I just don’t understand it. Emigrating from Britain to France is a big step. Shifting from one culture to another takes courage and enterprise. Especially if you are of maturer years. But let’s assume it’s now or never and you follow through with it. You look for a house in France, buy one, go through all the bureaucracy, the rigmarole. You put all your worldly goods into a high-top van and get someone to drive it down. You move in. You go through the further circle of French bureaucratic hell and get your family saloon reregistered.
At first you don’t know your way around. When you are driving, young and old French people tailgate you, hooting and giving you the finger. On foot, you can’t understand a word anyone is saying. You become discouraged. But you persevere: you’ve burnt your bridges and must like it or lump it. You sign up to a French mobile-phone company — robbing buggers — and for an internet account and an electricity account and you pay the taxe d’habitation. Now you are all legal.
Your new life comes slowly into focus. You get used to the eccentric opening hours. You know where in the Spar to find the Heinz baked beans and the Worcester sauce and the Rich Tea biscuits and you’ve gravitated to a congenial little inexpensive local restaurant and got to know the waiter and the menu. (Out of curiosity you once tried the tête de veau and know never to order it ever again.) Old M. Suzanne, the local indie garage mechanic, might be a paid-up fascist but he’s cheap and, moreover, honest. He doesn’t, for example, automatically double the bill because you are English or a woman. You cleave to this man gratefully, in spite of his abhorrent beliefs.
Then, after about six months, the ‘bonjour’ principle dawns on you with the force of revelation. The mystery of why barmen and shop assistants glower at you or ignore you completely is finally resolved. Thereafter you make the simple but necessary transition from mute British public reticence to courtly continental politeness. Now they gush delightedly at you as you step towards their counter throwing out pleasantries left and right. All you’ve done is acknowledge other people’s humanity and habituated yourself to saying hello to them and how’s it going and how’s your father and have a nice day. Nevertheless, you regard it as a remarkable breakthrough. You tell everyone about it. Your shopping pulse rate falls. You begin to feel chez vous.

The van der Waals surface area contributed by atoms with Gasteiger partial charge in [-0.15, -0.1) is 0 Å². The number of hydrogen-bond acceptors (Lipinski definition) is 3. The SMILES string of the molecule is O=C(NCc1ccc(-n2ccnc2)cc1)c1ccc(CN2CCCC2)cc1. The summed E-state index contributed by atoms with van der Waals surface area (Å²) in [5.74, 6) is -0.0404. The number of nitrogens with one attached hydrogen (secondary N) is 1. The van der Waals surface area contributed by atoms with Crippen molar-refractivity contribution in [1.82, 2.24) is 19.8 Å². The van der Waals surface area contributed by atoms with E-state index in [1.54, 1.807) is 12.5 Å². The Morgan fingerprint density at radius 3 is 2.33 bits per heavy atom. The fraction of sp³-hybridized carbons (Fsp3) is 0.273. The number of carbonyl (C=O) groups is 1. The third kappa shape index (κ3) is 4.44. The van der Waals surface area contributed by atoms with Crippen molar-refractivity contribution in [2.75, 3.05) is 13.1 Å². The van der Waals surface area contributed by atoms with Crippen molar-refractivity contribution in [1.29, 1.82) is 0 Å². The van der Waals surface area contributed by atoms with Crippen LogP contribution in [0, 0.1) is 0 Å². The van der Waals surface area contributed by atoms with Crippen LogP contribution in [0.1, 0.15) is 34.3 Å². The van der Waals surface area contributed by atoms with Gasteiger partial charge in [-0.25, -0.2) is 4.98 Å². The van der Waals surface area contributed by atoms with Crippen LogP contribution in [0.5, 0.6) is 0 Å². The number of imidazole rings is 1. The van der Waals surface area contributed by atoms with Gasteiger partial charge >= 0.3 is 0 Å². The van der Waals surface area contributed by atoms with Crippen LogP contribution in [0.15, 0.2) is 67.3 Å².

You buy a dictionary of French idioms and study it profitably and now you are going about the place like some troubadour fop, exchanging gallantries with anyone who catches your eye. At the village bar you are even on nodding terms with some of the alcoholics who are still in touch with present realities. Yes, this is more like it.
Now that you are in a position to consider your new life in a calmer light, you realise that French village life is less depraved and a lot slower than you had hoped or imagined it might be — a lot slower. Meanwhile your alcohol intake is off the scale and you’ve started smoking again. Never mind though, because every morning you fling back the shutters and the sun is shining and reality is lit like it used to be when you were 11 years old. And your croissant is crispy. And there’s home-made apricot jam in the fridge and quince jelly and the Bialetti on the stove is having a fresh-coffee orgasm. For a moment you notice that you are almost happy. You take a photo of your sunny breakfast table with your smartphone and you post it on Instagram.
Yes, it’s been difficult. Yes, you have found that living in an uncomprehending, entropic limbo between two cultures isn’t conducive to mental health. But look! Here you are having breakfast outside on the terrace in December wearing only a thin merino wool sweater. And this is everything to an old and impotent and slightly deranged person like you. You haven’t any French friends yet. They are all retired English. You worry about that. Sometimes the word ghetto comes to mind. But all things considered, you’ve come through. You like it here. It’s been worth it.
And then what do you do? After doing all that? Well, I’ll tell you what they do. They sit on their fat arses in front of the telly and they watch sodding box sets. They all do. How do I know? Because whenever I go out to dinner, everyone talks competitively about the box sets they’ve watched, describing the twists and turns of the plots to each other as if they are actual events that have happened to real people. And they think they deserve a medal. I’m sorry, I just do not understand it.
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